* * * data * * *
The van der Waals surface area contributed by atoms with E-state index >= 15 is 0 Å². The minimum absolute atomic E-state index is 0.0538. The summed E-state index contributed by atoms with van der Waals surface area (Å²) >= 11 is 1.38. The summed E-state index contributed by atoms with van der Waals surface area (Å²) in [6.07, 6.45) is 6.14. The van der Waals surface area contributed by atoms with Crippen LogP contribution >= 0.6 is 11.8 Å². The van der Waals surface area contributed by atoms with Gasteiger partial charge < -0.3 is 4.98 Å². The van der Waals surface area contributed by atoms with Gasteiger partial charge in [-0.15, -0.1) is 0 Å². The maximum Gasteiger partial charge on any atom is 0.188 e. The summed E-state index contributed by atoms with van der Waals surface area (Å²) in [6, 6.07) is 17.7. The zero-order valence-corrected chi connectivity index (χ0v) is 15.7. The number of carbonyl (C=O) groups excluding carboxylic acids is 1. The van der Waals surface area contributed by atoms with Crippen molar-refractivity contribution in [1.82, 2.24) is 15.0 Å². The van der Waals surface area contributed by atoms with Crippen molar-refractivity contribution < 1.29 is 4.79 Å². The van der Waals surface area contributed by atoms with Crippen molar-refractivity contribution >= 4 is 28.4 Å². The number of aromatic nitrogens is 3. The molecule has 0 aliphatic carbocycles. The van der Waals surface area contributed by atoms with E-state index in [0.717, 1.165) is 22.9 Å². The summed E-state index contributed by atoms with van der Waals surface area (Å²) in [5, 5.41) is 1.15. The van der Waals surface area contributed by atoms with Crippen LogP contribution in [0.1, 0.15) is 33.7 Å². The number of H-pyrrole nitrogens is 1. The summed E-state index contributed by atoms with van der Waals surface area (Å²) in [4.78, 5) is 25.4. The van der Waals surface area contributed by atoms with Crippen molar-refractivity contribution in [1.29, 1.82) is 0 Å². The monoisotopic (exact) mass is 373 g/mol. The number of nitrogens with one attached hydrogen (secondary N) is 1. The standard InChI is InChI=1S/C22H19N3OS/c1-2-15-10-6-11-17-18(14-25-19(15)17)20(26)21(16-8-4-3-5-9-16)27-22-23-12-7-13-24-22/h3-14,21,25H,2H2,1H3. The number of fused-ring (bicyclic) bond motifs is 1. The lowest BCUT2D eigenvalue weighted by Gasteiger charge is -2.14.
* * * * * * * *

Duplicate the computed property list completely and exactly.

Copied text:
The van der Waals surface area contributed by atoms with E-state index >= 15 is 0 Å². The minimum absolute atomic E-state index is 0.0538. The summed E-state index contributed by atoms with van der Waals surface area (Å²) >= 11 is 1.38. The summed E-state index contributed by atoms with van der Waals surface area (Å²) in [6.07, 6.45) is 6.14. The van der Waals surface area contributed by atoms with Crippen LogP contribution >= 0.6 is 11.8 Å². The van der Waals surface area contributed by atoms with Gasteiger partial charge < -0.3 is 4.98 Å². The van der Waals surface area contributed by atoms with Gasteiger partial charge in [-0.15, -0.1) is 0 Å². The maximum Gasteiger partial charge on any atom is 0.188 e. The summed E-state index contributed by atoms with van der Waals surface area (Å²) in [6, 6.07) is 17.7. The zero-order valence-corrected chi connectivity index (χ0v) is 15.7. The number of carbonyl (C=O) groups excluding carboxylic acids is 1. The van der Waals surface area contributed by atoms with Crippen molar-refractivity contribution in [1.82, 2.24) is 15.0 Å². The van der Waals surface area contributed by atoms with Crippen molar-refractivity contribution < 1.29 is 4.79 Å². The van der Waals surface area contributed by atoms with Crippen molar-refractivity contribution >= 4 is 28.4 Å². The number of aromatic nitrogens is 3. The molecule has 0 aliphatic carbocycles. The van der Waals surface area contributed by atoms with E-state index in [0.717, 1.165) is 22.9 Å². The summed E-state index contributed by atoms with van der Waals surface area (Å²) in [5, 5.41) is 1.15. The van der Waals surface area contributed by atoms with Crippen LogP contribution in [0.1, 0.15) is 33.7 Å². The number of H-pyrrole nitrogens is 1. The summed E-state index contributed by atoms with van der Waals surface area (Å²) in [4.78, 5) is 25.4. The van der Waals surface area contributed by atoms with Crippen molar-refractivity contribution in [1.29, 1.82) is 0 Å². The monoisotopic (exact) mass is 373 g/mol. The number of nitrogens with one attached hydrogen (secondary N) is 1. The standard InChI is InChI=1S/C22H19N3OS/c1-2-15-10-6-11-17-18(14-25-19(15)17)20(26)21(16-8-4-3-5-9-16)27-22-23-12-7-13-24-22/h3-14,21,25H,2H2,1H3. The number of fused-ring (bicyclic) bond motifs is 1. The lowest BCUT2D eigenvalue weighted by Gasteiger charge is -2.14.